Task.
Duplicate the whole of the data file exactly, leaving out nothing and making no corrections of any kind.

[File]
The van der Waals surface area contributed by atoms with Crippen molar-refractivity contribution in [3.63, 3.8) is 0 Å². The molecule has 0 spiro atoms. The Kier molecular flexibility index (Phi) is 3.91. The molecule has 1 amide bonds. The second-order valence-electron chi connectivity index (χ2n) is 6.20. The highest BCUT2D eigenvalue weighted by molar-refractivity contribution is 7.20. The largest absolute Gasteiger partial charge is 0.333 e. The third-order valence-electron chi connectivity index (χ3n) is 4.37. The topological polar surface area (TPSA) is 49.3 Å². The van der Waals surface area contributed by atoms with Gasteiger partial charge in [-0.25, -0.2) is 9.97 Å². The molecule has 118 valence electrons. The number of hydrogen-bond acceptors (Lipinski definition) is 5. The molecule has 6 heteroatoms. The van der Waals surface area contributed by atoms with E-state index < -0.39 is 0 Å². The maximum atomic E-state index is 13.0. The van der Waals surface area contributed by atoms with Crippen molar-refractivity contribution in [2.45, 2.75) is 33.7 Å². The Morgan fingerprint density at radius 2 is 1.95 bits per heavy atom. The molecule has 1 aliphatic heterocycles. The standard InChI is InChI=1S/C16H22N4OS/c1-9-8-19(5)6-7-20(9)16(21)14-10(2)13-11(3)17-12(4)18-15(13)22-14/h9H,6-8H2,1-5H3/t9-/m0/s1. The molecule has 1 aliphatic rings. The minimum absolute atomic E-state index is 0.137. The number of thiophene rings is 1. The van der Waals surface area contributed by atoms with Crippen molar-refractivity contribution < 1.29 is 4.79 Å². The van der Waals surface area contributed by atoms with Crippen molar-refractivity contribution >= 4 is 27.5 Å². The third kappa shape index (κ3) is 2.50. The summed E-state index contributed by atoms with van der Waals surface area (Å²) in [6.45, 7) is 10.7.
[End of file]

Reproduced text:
The van der Waals surface area contributed by atoms with Crippen molar-refractivity contribution in [3.63, 3.8) is 0 Å². The molecule has 0 spiro atoms. The Kier molecular flexibility index (Phi) is 3.91. The molecule has 1 amide bonds. The second-order valence-electron chi connectivity index (χ2n) is 6.20. The highest BCUT2D eigenvalue weighted by molar-refractivity contribution is 7.20. The largest absolute Gasteiger partial charge is 0.333 e. The third-order valence-electron chi connectivity index (χ3n) is 4.37. The topological polar surface area (TPSA) is 49.3 Å². The van der Waals surface area contributed by atoms with Gasteiger partial charge in [-0.25, -0.2) is 9.97 Å². The molecule has 118 valence electrons. The number of hydrogen-bond acceptors (Lipinski definition) is 5. The molecule has 6 heteroatoms. The van der Waals surface area contributed by atoms with E-state index < -0.39 is 0 Å². The maximum atomic E-state index is 13.0. The van der Waals surface area contributed by atoms with Crippen molar-refractivity contribution in [2.45, 2.75) is 33.7 Å². The Morgan fingerprint density at radius 2 is 1.95 bits per heavy atom. The molecule has 1 aliphatic heterocycles. The standard InChI is InChI=1S/C16H22N4OS/c1-9-8-19(5)6-7-20(9)16(21)14-10(2)13-11(3)17-12(4)18-15(13)22-14/h9H,6-8H2,1-5H3/t9-/m0/s1. The molecule has 1 aliphatic rings. The minimum absolute atomic E-state index is 0.137. The number of thiophene rings is 1. The van der Waals surface area contributed by atoms with Crippen molar-refractivity contribution < 1.29 is 4.79 Å². The van der Waals surface area contributed by atoms with Crippen molar-refractivity contribution >= 4 is 27.5 Å². The third kappa shape index (κ3) is 2.50. The summed E-state index contributed by atoms with van der Waals surface area (Å²) in [6.45, 7) is 10.7.